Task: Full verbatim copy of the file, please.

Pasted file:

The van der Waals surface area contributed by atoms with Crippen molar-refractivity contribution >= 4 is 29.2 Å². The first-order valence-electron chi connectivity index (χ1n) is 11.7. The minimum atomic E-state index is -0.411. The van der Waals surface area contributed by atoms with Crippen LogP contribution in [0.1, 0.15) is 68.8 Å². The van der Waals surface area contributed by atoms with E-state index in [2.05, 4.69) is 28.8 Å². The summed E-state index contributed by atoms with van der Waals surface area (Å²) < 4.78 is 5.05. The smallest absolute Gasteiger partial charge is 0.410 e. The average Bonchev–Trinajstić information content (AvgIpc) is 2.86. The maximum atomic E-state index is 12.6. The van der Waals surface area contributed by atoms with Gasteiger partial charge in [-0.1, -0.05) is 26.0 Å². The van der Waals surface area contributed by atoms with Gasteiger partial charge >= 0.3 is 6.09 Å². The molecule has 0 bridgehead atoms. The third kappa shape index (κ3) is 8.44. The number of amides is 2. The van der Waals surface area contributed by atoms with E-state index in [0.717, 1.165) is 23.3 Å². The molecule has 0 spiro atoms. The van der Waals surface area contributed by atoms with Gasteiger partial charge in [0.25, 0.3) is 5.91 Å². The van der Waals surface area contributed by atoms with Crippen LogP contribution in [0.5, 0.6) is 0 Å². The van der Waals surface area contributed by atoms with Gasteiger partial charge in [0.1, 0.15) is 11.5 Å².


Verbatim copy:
The van der Waals surface area contributed by atoms with Crippen molar-refractivity contribution >= 4 is 29.2 Å². The first-order valence-electron chi connectivity index (χ1n) is 11.7. The minimum atomic E-state index is -0.411. The van der Waals surface area contributed by atoms with Crippen LogP contribution in [0.1, 0.15) is 68.8 Å². The van der Waals surface area contributed by atoms with E-state index in [2.05, 4.69) is 28.8 Å². The summed E-state index contributed by atoms with van der Waals surface area (Å²) < 4.78 is 5.05. The smallest absolute Gasteiger partial charge is 0.410 e. The average Bonchev–Trinajstić information content (AvgIpc) is 2.86. The maximum atomic E-state index is 12.6. The van der Waals surface area contributed by atoms with Gasteiger partial charge in [-0.1, -0.05) is 26.0 Å². The van der Waals surface area contributed by atoms with Gasteiger partial charge >= 0.3 is 6.09 Å². The molecule has 0 bridgehead atoms. The third kappa shape index (κ3) is 8.44. The number of amides is 2. The van der Waals surface area contributed by atoms with E-state index in [0.717, 1.165) is 23.3 Å². The molecule has 0 spiro atoms. The van der Waals surface area contributed by atoms with Gasteiger partial charge in [0.25, 0.3) is 5.91 Å². The van der Waals surface area contributed by atoms with Crippen LogP contribution in [0.5, 0.6) is 0 Å². The van der Waals surface area contributed by atoms with Gasteiger partial charge in [0.1, 0.15) is 11.5 Å².